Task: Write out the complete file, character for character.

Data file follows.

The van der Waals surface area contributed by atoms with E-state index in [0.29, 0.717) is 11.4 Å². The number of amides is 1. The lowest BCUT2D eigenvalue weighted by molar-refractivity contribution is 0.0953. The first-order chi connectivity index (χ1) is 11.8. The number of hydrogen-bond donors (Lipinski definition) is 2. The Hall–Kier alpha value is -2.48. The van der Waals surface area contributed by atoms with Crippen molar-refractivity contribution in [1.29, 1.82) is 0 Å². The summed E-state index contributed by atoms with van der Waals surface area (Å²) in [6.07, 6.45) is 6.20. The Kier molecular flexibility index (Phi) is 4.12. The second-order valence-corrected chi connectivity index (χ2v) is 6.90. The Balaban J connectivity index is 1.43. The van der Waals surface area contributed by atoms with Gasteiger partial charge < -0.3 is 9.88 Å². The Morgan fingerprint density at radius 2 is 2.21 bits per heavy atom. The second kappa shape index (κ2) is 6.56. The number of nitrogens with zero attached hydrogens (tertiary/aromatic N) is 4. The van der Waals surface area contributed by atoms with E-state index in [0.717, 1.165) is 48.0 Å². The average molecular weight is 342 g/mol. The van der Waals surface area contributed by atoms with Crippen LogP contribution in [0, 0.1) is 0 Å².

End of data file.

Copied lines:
The van der Waals surface area contributed by atoms with E-state index in [0.29, 0.717) is 11.4 Å². The number of amides is 1. The lowest BCUT2D eigenvalue weighted by molar-refractivity contribution is 0.0953. The first-order chi connectivity index (χ1) is 11.8. The number of hydrogen-bond donors (Lipinski definition) is 2. The Hall–Kier alpha value is -2.48. The van der Waals surface area contributed by atoms with Crippen molar-refractivity contribution in [1.29, 1.82) is 0 Å². The summed E-state index contributed by atoms with van der Waals surface area (Å²) in [6.07, 6.45) is 6.20. The Kier molecular flexibility index (Phi) is 4.12. The second-order valence-corrected chi connectivity index (χ2v) is 6.90. The Balaban J connectivity index is 1.43. The van der Waals surface area contributed by atoms with Gasteiger partial charge < -0.3 is 9.88 Å². The Morgan fingerprint density at radius 2 is 2.21 bits per heavy atom. The second kappa shape index (κ2) is 6.56. The number of nitrogens with zero attached hydrogens (tertiary/aromatic N) is 4. The van der Waals surface area contributed by atoms with E-state index in [0.717, 1.165) is 48.0 Å². The average molecular weight is 342 g/mol. The van der Waals surface area contributed by atoms with Crippen LogP contribution in [0, 0.1) is 0 Å².